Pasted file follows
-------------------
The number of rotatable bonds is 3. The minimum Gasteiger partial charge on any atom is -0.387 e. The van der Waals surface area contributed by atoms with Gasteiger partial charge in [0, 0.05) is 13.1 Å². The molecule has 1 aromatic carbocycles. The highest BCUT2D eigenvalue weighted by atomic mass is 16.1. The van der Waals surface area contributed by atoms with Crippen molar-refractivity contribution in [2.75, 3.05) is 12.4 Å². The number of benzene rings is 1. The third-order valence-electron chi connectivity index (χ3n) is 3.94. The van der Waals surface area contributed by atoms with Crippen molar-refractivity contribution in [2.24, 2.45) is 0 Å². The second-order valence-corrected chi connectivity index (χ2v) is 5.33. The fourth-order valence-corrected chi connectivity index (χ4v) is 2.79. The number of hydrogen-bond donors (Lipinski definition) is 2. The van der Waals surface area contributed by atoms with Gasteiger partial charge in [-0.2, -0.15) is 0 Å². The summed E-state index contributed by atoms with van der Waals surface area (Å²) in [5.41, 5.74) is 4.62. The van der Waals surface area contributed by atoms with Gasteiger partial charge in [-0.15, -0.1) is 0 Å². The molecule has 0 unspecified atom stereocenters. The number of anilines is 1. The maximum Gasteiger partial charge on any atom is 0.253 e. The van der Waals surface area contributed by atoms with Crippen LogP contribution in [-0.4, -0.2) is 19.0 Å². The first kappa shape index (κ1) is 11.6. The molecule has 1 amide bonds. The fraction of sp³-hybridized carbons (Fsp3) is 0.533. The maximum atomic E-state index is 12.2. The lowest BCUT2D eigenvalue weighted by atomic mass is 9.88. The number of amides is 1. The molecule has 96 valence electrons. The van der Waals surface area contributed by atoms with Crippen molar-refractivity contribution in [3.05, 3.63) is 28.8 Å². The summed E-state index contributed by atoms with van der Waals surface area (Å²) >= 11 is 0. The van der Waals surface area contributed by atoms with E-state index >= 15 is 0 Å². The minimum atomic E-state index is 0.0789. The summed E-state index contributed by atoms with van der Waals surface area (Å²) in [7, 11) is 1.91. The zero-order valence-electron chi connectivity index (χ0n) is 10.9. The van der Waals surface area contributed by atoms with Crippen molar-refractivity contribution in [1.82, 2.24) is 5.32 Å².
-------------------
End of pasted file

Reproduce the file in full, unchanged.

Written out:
The number of rotatable bonds is 3. The minimum Gasteiger partial charge on any atom is -0.387 e. The van der Waals surface area contributed by atoms with Gasteiger partial charge in [0, 0.05) is 13.1 Å². The molecule has 1 aromatic carbocycles. The highest BCUT2D eigenvalue weighted by atomic mass is 16.1. The van der Waals surface area contributed by atoms with Crippen molar-refractivity contribution in [2.75, 3.05) is 12.4 Å². The number of benzene rings is 1. The third-order valence-electron chi connectivity index (χ3n) is 3.94. The van der Waals surface area contributed by atoms with Crippen molar-refractivity contribution in [2.24, 2.45) is 0 Å². The second-order valence-corrected chi connectivity index (χ2v) is 5.33. The fourth-order valence-corrected chi connectivity index (χ4v) is 2.79. The number of hydrogen-bond donors (Lipinski definition) is 2. The van der Waals surface area contributed by atoms with Gasteiger partial charge in [-0.2, -0.15) is 0 Å². The summed E-state index contributed by atoms with van der Waals surface area (Å²) in [5.41, 5.74) is 4.62. The van der Waals surface area contributed by atoms with Gasteiger partial charge in [-0.15, -0.1) is 0 Å². The molecule has 0 unspecified atom stereocenters. The number of anilines is 1. The maximum Gasteiger partial charge on any atom is 0.253 e. The van der Waals surface area contributed by atoms with Crippen LogP contribution in [-0.4, -0.2) is 19.0 Å². The first kappa shape index (κ1) is 11.6. The molecule has 1 amide bonds. The fraction of sp³-hybridized carbons (Fsp3) is 0.533. The maximum atomic E-state index is 12.2. The lowest BCUT2D eigenvalue weighted by atomic mass is 9.88. The number of amides is 1. The molecule has 96 valence electrons. The van der Waals surface area contributed by atoms with Crippen molar-refractivity contribution in [3.05, 3.63) is 28.8 Å². The summed E-state index contributed by atoms with van der Waals surface area (Å²) >= 11 is 0. The van der Waals surface area contributed by atoms with E-state index >= 15 is 0 Å². The minimum atomic E-state index is 0.0789. The summed E-state index contributed by atoms with van der Waals surface area (Å²) in [7, 11) is 1.91. The zero-order valence-electron chi connectivity index (χ0n) is 10.9. The van der Waals surface area contributed by atoms with Crippen molar-refractivity contribution in [1.82, 2.24) is 5.32 Å².